One of the most challenging aspects of effectively managing a condominium or homeowners association is dealing with board membership turnover and inconsistency in rule enforcement as a result. When members decide to run, they often do so because they feel the current leadership is not doing a good job, including rule enforcement. However, due to a board’s failure to act, a newlyelected board attempting to right the ship by enforcing the association’s bylaws may find itself having to respond to selective enforcement defenses, and this creates a problem. How can boards avoid the selective enforcement defense when enforcing HOA rules and regulations?
Under Florida law, an association attempting to enforce a covenant or restriction against one homeowner, while allowing another homeowner to violate the same restriction without consequences, constitutes selective enforcement—a common problem for association boards. Over the years, the selective enforcement defense has been successfully used by homeowners in a variety of situations. For example, one association was prevented from enforcing a “no pets” restrictive covenant against a homeowner who owned a dog because the association had failed to enforce that same pet restriction against cat owners. Similarly, another association was prevented from forcing a homeowner to remove terrace railings that did not conform with the association’s bylaws because the association had previously allowed other homeowners to install similar non-conforming terrace railings.
How can an association begin enforcing a restriction that previous board members failed to carry out? One way is for the association to provide written notice to all members informing them that on a certain date the association will begin enforcing the restriction. By this action, the association puts its members on notice and moving forward the association consistently and uniformly enforces that restriction.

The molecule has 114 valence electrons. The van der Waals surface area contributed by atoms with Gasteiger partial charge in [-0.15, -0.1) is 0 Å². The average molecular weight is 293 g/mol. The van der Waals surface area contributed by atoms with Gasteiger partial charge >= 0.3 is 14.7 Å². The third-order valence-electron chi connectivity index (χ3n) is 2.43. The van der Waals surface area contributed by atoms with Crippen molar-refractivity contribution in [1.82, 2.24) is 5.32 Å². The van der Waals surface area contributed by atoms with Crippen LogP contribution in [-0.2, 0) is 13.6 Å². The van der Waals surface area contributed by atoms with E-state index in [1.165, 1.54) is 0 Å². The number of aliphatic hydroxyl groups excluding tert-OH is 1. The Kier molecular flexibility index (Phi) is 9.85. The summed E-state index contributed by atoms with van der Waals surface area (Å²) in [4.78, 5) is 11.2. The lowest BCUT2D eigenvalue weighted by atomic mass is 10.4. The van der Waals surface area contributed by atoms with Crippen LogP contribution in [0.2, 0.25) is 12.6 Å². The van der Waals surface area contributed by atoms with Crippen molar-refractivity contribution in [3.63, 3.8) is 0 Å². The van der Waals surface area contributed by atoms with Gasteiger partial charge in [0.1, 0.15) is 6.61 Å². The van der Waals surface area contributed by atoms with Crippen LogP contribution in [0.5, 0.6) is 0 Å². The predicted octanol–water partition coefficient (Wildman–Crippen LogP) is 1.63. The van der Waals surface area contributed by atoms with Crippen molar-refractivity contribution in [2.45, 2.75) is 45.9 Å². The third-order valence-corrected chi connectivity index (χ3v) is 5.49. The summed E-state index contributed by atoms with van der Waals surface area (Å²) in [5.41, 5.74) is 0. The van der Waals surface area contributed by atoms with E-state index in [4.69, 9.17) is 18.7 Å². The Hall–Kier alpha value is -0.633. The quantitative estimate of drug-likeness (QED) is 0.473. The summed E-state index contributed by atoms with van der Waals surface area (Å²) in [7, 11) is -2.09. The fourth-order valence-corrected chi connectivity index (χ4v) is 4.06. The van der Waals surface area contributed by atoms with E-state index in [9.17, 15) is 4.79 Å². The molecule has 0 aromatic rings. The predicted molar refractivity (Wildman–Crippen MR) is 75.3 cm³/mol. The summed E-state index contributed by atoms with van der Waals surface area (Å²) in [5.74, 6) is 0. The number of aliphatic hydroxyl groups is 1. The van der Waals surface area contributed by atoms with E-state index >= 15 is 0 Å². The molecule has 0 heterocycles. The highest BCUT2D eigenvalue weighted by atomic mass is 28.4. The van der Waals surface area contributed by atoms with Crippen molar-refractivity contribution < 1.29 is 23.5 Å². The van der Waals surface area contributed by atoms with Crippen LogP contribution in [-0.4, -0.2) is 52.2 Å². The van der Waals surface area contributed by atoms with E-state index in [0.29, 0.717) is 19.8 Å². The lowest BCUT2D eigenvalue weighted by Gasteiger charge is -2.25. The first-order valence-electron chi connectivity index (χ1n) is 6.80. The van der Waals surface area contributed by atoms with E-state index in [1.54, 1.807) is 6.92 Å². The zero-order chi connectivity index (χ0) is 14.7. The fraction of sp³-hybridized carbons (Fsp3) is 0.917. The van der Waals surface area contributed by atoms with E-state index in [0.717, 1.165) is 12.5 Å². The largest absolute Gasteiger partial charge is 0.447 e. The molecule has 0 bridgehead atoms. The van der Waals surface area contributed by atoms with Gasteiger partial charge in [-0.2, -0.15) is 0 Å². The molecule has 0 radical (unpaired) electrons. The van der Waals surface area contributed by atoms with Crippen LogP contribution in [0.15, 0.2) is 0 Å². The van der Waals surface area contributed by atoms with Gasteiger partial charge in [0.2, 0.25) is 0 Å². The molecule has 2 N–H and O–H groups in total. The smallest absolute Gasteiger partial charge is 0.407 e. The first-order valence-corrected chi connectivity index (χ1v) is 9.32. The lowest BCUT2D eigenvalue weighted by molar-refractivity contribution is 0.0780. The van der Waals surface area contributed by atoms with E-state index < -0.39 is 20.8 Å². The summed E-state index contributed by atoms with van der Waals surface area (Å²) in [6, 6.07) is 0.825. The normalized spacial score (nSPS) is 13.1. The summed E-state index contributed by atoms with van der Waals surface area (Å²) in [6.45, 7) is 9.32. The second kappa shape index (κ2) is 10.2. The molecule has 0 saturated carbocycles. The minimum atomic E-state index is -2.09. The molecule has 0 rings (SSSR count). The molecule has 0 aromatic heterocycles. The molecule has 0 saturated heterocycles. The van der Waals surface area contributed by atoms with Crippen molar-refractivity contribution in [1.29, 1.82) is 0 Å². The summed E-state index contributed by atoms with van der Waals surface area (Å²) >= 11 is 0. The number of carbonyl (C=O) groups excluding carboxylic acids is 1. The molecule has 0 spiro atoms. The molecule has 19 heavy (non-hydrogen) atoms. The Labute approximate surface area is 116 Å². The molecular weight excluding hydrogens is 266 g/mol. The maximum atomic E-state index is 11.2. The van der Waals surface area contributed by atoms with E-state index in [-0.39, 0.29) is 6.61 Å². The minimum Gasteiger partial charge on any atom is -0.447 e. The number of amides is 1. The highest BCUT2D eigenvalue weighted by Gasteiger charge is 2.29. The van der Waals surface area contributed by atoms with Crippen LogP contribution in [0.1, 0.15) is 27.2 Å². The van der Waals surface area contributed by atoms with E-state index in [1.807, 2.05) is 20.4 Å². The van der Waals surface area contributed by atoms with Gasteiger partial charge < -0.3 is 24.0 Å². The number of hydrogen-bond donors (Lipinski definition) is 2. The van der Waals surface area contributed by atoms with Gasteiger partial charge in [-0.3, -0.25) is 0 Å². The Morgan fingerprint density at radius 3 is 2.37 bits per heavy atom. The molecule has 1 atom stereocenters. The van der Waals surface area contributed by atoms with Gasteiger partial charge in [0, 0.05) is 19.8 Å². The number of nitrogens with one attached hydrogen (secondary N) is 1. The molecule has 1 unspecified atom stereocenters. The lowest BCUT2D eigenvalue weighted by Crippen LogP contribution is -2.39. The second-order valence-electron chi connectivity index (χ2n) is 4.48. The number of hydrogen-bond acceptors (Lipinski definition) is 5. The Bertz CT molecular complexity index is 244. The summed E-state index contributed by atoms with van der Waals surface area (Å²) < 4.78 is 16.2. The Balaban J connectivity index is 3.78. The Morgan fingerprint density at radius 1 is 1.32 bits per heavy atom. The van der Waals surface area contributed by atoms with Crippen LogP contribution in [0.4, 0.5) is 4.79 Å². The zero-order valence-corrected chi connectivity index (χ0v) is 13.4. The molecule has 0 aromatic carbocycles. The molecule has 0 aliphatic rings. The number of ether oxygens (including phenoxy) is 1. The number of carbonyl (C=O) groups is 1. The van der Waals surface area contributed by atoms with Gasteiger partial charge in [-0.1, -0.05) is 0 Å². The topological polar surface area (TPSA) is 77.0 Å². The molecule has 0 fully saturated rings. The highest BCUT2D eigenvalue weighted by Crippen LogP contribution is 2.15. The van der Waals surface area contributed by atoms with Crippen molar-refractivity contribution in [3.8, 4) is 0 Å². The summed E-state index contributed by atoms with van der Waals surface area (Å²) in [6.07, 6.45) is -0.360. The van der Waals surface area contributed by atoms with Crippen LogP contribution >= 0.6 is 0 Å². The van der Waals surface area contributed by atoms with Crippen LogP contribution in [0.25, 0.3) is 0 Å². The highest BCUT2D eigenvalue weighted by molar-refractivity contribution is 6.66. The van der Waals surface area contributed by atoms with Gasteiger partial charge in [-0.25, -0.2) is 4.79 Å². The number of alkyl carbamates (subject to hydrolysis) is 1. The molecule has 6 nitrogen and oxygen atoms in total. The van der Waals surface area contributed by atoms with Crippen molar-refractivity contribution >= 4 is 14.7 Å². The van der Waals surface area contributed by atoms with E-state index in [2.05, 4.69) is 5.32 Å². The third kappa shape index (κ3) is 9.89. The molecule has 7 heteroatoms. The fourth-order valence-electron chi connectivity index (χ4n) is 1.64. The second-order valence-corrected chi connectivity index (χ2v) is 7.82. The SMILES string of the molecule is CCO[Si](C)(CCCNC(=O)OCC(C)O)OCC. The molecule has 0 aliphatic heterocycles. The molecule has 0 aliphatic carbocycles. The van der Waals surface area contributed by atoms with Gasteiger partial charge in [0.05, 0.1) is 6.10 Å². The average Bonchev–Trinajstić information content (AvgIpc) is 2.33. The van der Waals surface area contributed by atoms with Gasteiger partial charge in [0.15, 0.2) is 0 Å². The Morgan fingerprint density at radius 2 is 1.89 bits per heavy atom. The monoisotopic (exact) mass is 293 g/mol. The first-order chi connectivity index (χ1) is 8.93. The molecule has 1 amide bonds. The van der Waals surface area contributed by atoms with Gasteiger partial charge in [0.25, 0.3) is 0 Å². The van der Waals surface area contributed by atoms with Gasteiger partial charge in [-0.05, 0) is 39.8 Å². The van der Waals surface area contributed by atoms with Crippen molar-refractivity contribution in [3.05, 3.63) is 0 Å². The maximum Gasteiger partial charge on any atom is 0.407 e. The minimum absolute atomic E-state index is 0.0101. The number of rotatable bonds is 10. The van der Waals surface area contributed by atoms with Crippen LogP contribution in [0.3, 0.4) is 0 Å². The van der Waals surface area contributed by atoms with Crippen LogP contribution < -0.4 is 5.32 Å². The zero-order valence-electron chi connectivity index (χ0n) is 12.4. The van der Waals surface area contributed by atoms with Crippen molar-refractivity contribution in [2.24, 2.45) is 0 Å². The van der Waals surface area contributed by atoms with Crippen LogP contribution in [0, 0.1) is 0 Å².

If the restriction involves permanent or semipermanent matters, such as balcony enclosures or pet ownership, then prior violators may need to be grandfathered in as the selective enforcement defense would still apply to them. However, if proper notice is provided, the association may enforce the restriction against future violators with less exposure to the selective enforcement defense. In contrast, if the restriction involves temporary matters, such as parking violations or amenity use, then the association may begin enforcing that restriction uniformly once proper notice is given.
The selective enforcement defense can cause problems for newly elected boards attempting to improve the community by enforcing the association’s previously overlooked rules and restrictions. However, the defense is not without limitation. If your association is concerned as to whether it is interpreting or enforcing its rules and regulations properly, you should reach out to your association attorney and consult with your community manager.
HOAresources.com explores questions and comments from community association members living in condominiums, homeowners associations, and housing cooperatives. We then assemble trusted experts to provide practical solutions to your most commonly asked, timely questions. We never use real names, but we always tackle real issues. Have a question or comment about your community association? Submit here for consideration:
Join CAI’s online community for access to the industry’s most in-demand community association resources.
Thousands of your peers are sharing advice.